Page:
Online Program

Building sustainable water and sanitation infrastructure to improve health status of northern laotians

Wednesday, November 6, 2013 : 1:10 p.m. - 1:30 p.m.

Arti Desai, MPH, PhD(s), Department of Global Health School of Public Health, Loma Linda University, Loma Linda, CA
Ryan Gene Gaia Sinclair, PhD, MPH, Department of Environmental and Occupational Health, Loma Linda University School of Public Health, Loma Linda, CA
D. Scott Rawson, BS, Adventist Development and Relief Agency (ADRA Lao PDR), Vientiane, Laos
Thelma Gamboa, DrPH, School of Public Health, Loma Linda University, Loma Linda, CA
Access to potable water, environmental latrines and health awareness are considered to be areas of critical development in the northern Laos Province of Oudomxay. Presently, villages in this region still lack access to basic resources. It was these very resources that Laos lacks that began the ‘sanitary revolution' in other countries 150 years ago. Water, Sanitation, Hygiene (WaSH) for health is a health promotion project that utilizes a two prong approach in rural populations. Needs and assets assessment data was initially used to understand the health determinants underlying the poor health of local villagers. Strategic, technical, and infrastructure support was then incorporated to construct water supply systems. A qualitative community-based approach was then used to study eight villages. Key informant interviews with village chiefs (n= 8) and focus groups with villagers (n= 371) were conducted. Community maps were created by villagers to identify the number and location of health centers, water, toilets, and schools in each village. A prioritization chart was used to reduce each village's concerns to the top three. The focus group questions concentrated on sources of income, health practices, water collection methods, latrine facilities, and village expectations. The data findings were analyzed using grounded theory methods which resulted in emerging themes. Northern Laotians identified and prioritized 1) clean water, 2) latrines, and 3) fully functional health centers as their top three needs. Baseline results are presently being used to plan and create a culturally appropriate health intervention and to mobilize the community and local health agencies to build sustainable infrastructure to support proper sanitation. This evaluation serves to validate infrastructure sustainability for sanitary latrines, clean water systems, and health education. The WaSH project will ultimately create an effective, competitive, and sustainable model based on identified needs for improving health status and poverty.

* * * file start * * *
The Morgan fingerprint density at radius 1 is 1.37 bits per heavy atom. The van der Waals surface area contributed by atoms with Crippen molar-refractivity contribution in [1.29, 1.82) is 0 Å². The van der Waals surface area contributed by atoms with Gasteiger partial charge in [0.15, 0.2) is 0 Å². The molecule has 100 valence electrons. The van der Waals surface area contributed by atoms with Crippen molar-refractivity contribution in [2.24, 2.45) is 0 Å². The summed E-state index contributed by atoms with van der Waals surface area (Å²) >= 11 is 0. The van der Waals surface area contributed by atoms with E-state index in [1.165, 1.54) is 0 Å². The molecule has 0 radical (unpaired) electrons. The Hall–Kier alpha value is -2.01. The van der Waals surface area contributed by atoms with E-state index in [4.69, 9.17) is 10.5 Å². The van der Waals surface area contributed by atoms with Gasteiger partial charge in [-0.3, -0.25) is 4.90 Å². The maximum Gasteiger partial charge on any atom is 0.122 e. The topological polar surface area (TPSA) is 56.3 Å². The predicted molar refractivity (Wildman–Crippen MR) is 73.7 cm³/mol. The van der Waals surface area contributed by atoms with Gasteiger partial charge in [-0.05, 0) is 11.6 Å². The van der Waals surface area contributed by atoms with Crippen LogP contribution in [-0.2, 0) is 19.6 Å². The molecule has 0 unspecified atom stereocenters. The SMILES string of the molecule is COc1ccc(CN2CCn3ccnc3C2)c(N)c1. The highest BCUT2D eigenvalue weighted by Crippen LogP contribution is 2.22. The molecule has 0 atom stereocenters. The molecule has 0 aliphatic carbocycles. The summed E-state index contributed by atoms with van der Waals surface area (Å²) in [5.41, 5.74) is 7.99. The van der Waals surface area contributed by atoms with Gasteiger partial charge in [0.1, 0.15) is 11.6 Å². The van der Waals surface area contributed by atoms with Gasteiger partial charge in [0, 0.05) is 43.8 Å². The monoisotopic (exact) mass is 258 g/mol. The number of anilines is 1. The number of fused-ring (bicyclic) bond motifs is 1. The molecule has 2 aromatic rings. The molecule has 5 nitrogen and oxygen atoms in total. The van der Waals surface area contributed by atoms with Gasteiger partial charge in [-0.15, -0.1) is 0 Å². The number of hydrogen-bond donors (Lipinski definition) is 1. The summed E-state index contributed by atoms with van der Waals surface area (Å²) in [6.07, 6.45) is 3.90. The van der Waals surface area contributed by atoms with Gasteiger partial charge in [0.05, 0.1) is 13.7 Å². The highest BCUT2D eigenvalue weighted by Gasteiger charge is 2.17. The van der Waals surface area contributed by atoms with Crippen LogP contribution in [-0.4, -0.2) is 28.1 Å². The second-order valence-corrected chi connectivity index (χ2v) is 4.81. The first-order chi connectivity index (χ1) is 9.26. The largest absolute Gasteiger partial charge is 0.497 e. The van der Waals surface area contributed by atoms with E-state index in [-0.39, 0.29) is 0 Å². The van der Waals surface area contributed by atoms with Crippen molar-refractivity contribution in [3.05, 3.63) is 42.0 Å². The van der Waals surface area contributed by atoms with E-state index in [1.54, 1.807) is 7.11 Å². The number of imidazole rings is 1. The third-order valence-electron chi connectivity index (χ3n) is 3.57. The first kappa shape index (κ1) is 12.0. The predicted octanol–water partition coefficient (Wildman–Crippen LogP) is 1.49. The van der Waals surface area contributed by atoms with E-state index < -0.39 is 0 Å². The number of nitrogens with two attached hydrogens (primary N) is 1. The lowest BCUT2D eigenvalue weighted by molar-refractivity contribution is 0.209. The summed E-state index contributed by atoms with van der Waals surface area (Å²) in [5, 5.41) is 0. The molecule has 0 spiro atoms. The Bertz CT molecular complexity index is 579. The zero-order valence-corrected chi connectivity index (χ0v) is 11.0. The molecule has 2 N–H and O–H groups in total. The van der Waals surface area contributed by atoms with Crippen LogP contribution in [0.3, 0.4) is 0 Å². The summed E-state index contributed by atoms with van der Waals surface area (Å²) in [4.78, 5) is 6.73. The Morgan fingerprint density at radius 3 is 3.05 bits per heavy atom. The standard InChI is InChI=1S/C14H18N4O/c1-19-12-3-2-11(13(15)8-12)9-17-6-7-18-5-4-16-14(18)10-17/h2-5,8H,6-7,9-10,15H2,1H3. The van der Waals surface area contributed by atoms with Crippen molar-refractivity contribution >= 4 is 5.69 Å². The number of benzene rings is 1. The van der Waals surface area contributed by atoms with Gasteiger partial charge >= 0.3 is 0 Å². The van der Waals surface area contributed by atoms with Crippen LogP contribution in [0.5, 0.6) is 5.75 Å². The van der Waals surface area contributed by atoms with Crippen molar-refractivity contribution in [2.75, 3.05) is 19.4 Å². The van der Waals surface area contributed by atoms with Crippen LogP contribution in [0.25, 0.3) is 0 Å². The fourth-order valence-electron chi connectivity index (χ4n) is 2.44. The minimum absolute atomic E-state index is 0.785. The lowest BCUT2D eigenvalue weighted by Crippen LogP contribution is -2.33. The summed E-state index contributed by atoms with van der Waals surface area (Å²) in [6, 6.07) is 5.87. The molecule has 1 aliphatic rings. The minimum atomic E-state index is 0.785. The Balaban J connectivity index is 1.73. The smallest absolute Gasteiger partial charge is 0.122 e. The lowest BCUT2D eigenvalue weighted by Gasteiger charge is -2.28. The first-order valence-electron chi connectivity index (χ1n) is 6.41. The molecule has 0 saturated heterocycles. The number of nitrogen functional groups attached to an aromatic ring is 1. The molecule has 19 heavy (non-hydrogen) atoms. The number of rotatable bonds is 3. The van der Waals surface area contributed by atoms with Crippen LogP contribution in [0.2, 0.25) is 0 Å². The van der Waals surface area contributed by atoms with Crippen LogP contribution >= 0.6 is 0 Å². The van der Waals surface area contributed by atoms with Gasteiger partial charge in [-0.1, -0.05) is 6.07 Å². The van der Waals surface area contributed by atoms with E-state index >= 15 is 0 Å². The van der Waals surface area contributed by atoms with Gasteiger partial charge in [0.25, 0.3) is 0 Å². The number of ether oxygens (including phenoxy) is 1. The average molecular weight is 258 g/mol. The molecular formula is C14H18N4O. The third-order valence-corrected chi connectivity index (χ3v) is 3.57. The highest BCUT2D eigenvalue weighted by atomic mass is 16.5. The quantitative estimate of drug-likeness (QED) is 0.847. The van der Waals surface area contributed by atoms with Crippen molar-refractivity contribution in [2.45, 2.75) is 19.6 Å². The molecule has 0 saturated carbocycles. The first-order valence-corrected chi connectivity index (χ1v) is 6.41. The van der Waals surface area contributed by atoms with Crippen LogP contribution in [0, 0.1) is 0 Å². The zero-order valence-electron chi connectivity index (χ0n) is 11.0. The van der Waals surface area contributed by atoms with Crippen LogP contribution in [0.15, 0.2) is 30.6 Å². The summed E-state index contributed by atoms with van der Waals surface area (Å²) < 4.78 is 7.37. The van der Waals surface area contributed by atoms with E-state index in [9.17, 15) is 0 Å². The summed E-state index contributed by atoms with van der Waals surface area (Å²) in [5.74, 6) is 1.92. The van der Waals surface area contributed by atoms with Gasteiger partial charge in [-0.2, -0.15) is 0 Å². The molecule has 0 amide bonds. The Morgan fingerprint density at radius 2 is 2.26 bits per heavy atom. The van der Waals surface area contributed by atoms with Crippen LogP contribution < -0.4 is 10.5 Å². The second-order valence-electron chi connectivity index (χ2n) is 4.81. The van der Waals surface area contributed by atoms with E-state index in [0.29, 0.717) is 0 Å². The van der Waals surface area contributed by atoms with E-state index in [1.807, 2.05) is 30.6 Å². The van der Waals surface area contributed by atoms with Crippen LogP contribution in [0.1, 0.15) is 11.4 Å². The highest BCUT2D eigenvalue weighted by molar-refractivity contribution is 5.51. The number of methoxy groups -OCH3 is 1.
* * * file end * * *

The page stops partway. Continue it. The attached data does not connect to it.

Learning Areas:

Administer health education strategies, interventions and programs
Assessment of individual and community needs for health education
Conduct evaluation related to programs, research, and other areas of practice
Environmental health sciences
Planning of health education strategies, interventions, and programs
Systems thinking models (conceptual and theoretical models), applications related to public health

Learning Objectives:
Explain the relationships between health and water and sanitation infrastructure in the rural Northern Oudomxay Province of Laos. Describe the importance of using a community-based participatory approach in gathering appropriate community identified issues to creating sustainable interventions.

Keyword(s): Environmental Health, Sustainability

Presenting author's disclosure statement:

Qualified on the content I am responsible for because: I am the principal investigator and author on this project.
Any relevant financial relationships? No

I agree to comply with the American Public Health Association Conflict of Interest and Commercial Support Guidelines, and to disclose to the participants any off-label or experimental uses of a commercial product or service discussed in my presentation.